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Angel and the Badman (1947)
A fine picture
This story about the power of love is an interesting addition to the Wayne canon. As one of several pictures made by his various production companies which were allowed to lapse into the public domain, it is widely available for so little that there is little reason for any real Wayne or Western buff, any film buff at all really, not to own his own copy. The effects of exposure to the "gentle persuasion" of the Quakers changes not only gunfighter Wayne but also the cynical, atheistic doctor who attends to him at the Quakers' behest and, along with the ministrations of their beautiful daughter, saves his life. It strains credibility a little bit, though, to think of Wayne's character settling down to a life of farming and churchgoing, even with such a beautiful, loving woman. Her ecstatic reaction to his first kiss is worth the time and money invested in watching this picture in and of itself, however.
Meet the Press (1947)
Tim Russert is a real journalist
Tim Russert is a great host for "Meet the Press". He has never made any real bones about having been raised in a working-class union Catholic household in Buffalo, or acted as if this has in no way shaped his thinking. This background does not, however, prevent him from asking real, probing questions of his guests, Democrats and Republicans alike. He is less objective about his beloved Bills than he is about politics, but he is at his very best when he asks people their stance in light of their own past comments which he has at his disposal on videotape. Russert, contrary to some of the other opinions posted here, has in my opinion been far less of a Democratic partisan than his MSNBC counterpart, Chris Matthews.
What's not to like?
John Wayne Western (but no one gets killed)! Edgar Buchanan, Yvonne DeCarlo and a very young (and fetching!) Stepahnie Powers; slapstick, cattle, horses, and adapted Shakespeare. And it's all free, or nearly so, since, like some of the other Wayne pictures made by his own production company, it was somehow allowed to lapse into public domain after his death, the only downside to this being that many of the DVDs available are shoddy since they weren't made from the best prints, and probably it will remain that way, since there is little profit motive in taking the time to make a truly superior DVD as long as anybody who wants to can then copy and sell it. An old-time "big" picture which looks expensively made and is well-photographed as well as well-acted in the wink-and-a-nod, tongue-firmly-in-cheek way in which it is intended to be taken.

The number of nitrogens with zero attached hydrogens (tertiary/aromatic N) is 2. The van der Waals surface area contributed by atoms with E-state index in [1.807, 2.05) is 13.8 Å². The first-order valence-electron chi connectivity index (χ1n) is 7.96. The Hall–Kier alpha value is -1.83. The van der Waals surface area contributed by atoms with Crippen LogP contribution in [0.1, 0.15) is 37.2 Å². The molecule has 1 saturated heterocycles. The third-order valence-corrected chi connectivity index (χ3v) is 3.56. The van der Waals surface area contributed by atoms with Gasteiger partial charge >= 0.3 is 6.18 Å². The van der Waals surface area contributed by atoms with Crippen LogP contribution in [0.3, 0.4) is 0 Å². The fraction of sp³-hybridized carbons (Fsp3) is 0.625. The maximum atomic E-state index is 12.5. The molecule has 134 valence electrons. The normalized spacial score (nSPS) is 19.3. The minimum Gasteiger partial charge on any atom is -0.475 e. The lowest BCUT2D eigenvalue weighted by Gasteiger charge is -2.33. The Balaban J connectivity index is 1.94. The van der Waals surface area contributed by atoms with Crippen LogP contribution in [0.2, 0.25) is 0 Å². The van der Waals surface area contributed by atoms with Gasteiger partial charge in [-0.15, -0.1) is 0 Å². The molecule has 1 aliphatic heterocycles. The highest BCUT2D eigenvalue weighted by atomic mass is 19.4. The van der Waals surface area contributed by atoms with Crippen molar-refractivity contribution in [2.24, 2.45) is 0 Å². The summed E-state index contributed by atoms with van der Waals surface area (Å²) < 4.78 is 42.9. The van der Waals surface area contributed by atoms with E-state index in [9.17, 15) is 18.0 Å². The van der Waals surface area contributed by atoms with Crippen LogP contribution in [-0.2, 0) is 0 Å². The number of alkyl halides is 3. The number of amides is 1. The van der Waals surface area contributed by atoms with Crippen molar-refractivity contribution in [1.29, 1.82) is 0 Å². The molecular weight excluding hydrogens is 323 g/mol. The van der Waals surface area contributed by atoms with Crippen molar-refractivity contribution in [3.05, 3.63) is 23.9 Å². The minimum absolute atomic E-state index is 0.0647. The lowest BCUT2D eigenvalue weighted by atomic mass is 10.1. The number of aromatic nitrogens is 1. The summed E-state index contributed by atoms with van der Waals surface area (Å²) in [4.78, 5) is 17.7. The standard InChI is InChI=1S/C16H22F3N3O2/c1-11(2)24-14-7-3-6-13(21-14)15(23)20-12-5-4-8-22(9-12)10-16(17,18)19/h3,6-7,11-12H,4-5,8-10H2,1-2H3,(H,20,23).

The progenitor of "Star Search", "American Idol", and other talent shows
This program was one of the highlights of my youth, appearing as it did during that time every Sunday afternoon on CBS. This was in a time prior to the NFL "doubleheaders" and there was lots of time to kill between the end of football and prime time; the most prominent shows to do so were "GE College Bowl", Walter Chronkite's "The 20th Century" (which later was to look to the future and become "The 21st Century", and this one. By this era (the late 1960s) the show was past both prime time and its time; the fact that it was always sponsored by Geritol showed that the producers were well aware of this. My parents both thought that Ted Mack was a pretty pale substitute for the late Major Bowes who was the radio host, but they had always heard that shortly after his show during World War II that American ships were sunk and that somehow it was assumed that coded information was being passed over the air by someone involved with the show who was in league with the Germans. Many other people from that era have confirmed that this was rumored, but obviously there is a great deal of difference in stating "It is true that it has been rumored that ..." and "It is true that...". It has been stated many places that the only truly major stars to come out of this show during the TV era were Pat Boone and Gladys Knight, joining Frank Sinatra from the show's radio days; if that is true, and the above comment is correct about all of the many stars appearing on the show, it should probably be modified to state that they were the main ones to BASE a career on their appearances on the show. The start of the show, "Round and round and round she goes, and where she stops, nobody knows," is one of the most memorable in the history of broadcasting in my opinion. This was one of the last bastions of "vaudeo", or TV vaudeville, on the air; there were often jugglers, dog acts, and the like. After this show and Ed Sullivan were canceled there was very little of that sort of material on TV for many years.